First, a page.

Why do mobile applications crash?

Mobile devices have become an indispensable part of our everyday lives, mastering our on-line transactions and influencing our communication with others. However, most smartphone users experience application crashes once in a while. A crash manifests when, for example, you are using your favorite application and it suddenly stops working properly or closes. Sometimes, this can be really troublesome, especially when you try to send an important message or proceed with a financial transaction. There are many reasons that can lead mobile applications to crashes—and the causes are not always tractable. This blog entry discusses the causes of application crashes in mobile devices, based on the examination of a corpus of crash reports from Android applications [1].

In brief, mobile devices’ architecture mainly consists of a software platform (i.e. kernel, operating system, libraries, and Application Programming Interfaces -APIs) that is responsible for: a. the communication of the device with the external world (through resource management, networking, power management, and drivers), b. the main functionality of the device (e.g. contacts, phone, and browser), and c. the hosting of third-party applications. The stability of these applications depends on several parameters including: 1) the context under which the applications run, 2) the quality of the applications’ source code, and 3) the design and implementation of the APIs that the applications rely on.

The context refers to runtime characteristics able to affect the stability and performance of an application. Such characteristics can be related to device specifications (memory, processor, and power) and other applications that run at the same time on our device. The prevention of crashes associated with the context can be quite difficult. This occurs because of the amount of the different devices that exist in the market and the number of the unpredictable situations that can occur at runtime.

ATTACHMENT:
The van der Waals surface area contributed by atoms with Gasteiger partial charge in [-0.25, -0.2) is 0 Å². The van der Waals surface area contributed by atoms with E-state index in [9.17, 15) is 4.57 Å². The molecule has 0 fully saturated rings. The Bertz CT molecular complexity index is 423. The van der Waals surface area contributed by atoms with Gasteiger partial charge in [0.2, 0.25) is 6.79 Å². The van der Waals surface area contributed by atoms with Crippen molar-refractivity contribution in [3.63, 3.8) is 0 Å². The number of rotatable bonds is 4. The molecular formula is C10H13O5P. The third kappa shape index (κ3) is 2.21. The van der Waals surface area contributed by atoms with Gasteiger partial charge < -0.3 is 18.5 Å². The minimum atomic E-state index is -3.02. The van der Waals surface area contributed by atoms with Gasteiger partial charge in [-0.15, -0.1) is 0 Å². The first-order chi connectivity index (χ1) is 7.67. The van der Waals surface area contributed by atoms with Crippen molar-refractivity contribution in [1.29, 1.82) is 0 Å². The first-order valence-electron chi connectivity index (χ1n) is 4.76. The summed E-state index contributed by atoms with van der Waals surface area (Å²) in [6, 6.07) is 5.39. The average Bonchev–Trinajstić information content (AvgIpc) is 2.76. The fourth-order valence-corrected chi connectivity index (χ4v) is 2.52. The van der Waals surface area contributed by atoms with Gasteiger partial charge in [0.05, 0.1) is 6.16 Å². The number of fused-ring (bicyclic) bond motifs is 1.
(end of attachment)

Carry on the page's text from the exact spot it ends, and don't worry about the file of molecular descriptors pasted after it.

However, developers can reduce the number of their applications’ crashes, by writing well-designed programs and high-quality source code. For instance, even though mobile devices can have restricted memory, careful developers can use low memory consuming resources to keep their applications concise and light. API designers can also affect applications’ stability, since they provide developers with guidelines for the building of their programs. This means that well-designed APIs can improve the responsiveness of the applications that are based on them (for more information see the previous post: API evaluation.)

In a study I recently conducted with my colleague Dr. Dimitris Mitropoulos and my supervisor Prof. Diomidis Spinellis, we examined problematic calls to methods of the Android API from client applications. (An early version of our insights can be found in [1].) We argue that the referred problems could manifest because of implementation issues within the applications, as well as because of design and implementation issues in the API methods. As Figure 1 shows, we found that the most crashes came from out of memory, synchronization issues, and missing resources regarding insufficient declaration of resources (e.g. layouts). Many problems also came from implementation problems such as indexing problems and invalid format or syntax, as well as connectivity, and security issues. Finally, we found a significant amount of crashes that stem from bad API documentation (Unclassified).

Figure 1: Crash cause categories (from [1])

Figure 1: Crash cause categories (from reference [1])

Finally, I refer to some suggestions for the handling of the above categories. To prevent application crashes from memory exhaustion and synchronization issues (related to context issues) developers can use tools such as memory analyzers, profilers, and model checkers. To handle crashes due to missing resources programmers can use static tools and API designers can include default resources in their APIs. For indexing, invalid format or syntax problems and security issues developers can use static analysis tools and API designers can provide more precise documentation (e.g. for permissions). For connectivity issues developers can use stress tests and for crashes with unclear causes (that have runtime exceptions and errors) API designers could provide better documentation to help developers recover from unexpected failed executions of their programs.

[1] Maria Kechagia, Dimitris Mitropoulos, and Diomidis Spinellis. Improving the quality of APIs through the analysis of software crash reports. In Andrew V. Jones and Nicholas Ng, editors, 2013 Imperial College Computing Student Workshop, volume 35 of OpenAccess Series in Informatics (OASIcs), pages 57-64, Dagstuhl, Germany, 2013. Schloss Dagstuhl-Leibniz-Zentrum fuer Informatik.

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